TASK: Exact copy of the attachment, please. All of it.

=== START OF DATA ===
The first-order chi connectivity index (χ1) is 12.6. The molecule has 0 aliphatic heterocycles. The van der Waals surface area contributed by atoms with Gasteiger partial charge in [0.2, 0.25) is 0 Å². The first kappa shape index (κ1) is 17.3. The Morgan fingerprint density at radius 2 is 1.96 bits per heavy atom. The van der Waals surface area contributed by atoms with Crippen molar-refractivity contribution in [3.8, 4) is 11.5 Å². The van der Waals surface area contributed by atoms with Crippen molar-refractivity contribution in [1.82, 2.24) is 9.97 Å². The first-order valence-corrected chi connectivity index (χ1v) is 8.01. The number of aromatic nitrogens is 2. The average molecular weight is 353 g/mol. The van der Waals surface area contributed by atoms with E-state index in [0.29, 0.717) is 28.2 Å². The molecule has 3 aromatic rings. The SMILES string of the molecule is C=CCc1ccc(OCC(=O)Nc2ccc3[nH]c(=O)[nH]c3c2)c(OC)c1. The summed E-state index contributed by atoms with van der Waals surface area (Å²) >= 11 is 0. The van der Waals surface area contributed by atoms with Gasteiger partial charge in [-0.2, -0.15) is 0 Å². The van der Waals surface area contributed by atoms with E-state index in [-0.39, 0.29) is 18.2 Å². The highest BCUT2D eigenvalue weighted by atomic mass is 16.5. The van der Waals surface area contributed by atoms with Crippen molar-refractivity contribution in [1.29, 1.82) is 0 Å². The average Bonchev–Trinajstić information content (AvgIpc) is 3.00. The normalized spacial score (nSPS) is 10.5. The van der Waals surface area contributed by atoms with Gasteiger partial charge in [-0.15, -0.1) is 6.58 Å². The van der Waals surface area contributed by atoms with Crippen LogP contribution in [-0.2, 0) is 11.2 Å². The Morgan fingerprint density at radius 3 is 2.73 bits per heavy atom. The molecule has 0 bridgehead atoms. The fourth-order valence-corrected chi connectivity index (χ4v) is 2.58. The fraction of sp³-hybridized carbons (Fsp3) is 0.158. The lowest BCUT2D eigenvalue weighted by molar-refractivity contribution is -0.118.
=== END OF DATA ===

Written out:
The first-order chi connectivity index (χ1) is 12.6. The molecule has 0 aliphatic heterocycles. The van der Waals surface area contributed by atoms with Gasteiger partial charge in [0.2, 0.25) is 0 Å². The first kappa shape index (κ1) is 17.3. The Morgan fingerprint density at radius 2 is 1.96 bits per heavy atom. The van der Waals surface area contributed by atoms with Crippen molar-refractivity contribution in [3.8, 4) is 11.5 Å². The van der Waals surface area contributed by atoms with Crippen molar-refractivity contribution in [1.82, 2.24) is 9.97 Å². The first-order valence-corrected chi connectivity index (χ1v) is 8.01. The number of aromatic nitrogens is 2. The average molecular weight is 353 g/mol. The van der Waals surface area contributed by atoms with E-state index in [0.29, 0.717) is 28.2 Å². The molecule has 3 aromatic rings. The SMILES string of the molecule is C=CCc1ccc(OCC(=O)Nc2ccc3[nH]c(=O)[nH]c3c2)c(OC)c1. The summed E-state index contributed by atoms with van der Waals surface area (Å²) >= 11 is 0. The van der Waals surface area contributed by atoms with Gasteiger partial charge in [-0.2, -0.15) is 0 Å². The van der Waals surface area contributed by atoms with E-state index in [-0.39, 0.29) is 18.2 Å². The highest BCUT2D eigenvalue weighted by atomic mass is 16.5. The van der Waals surface area contributed by atoms with Crippen molar-refractivity contribution in [1.29, 1.82) is 0 Å². The average Bonchev–Trinajstić information content (AvgIpc) is 3.00. The normalized spacial score (nSPS) is 10.5. The van der Waals surface area contributed by atoms with Gasteiger partial charge in [-0.15, -0.1) is 6.58 Å². The van der Waals surface area contributed by atoms with Crippen LogP contribution in [-0.2, 0) is 11.2 Å². The Morgan fingerprint density at radius 3 is 2.73 bits per heavy atom. The molecule has 0 bridgehead atoms. The fourth-order valence-corrected chi connectivity index (χ4v) is 2.58. The fraction of sp³-hybridized carbons (Fsp3) is 0.158. The lowest BCUT2D eigenvalue weighted by molar-refractivity contribution is -0.118.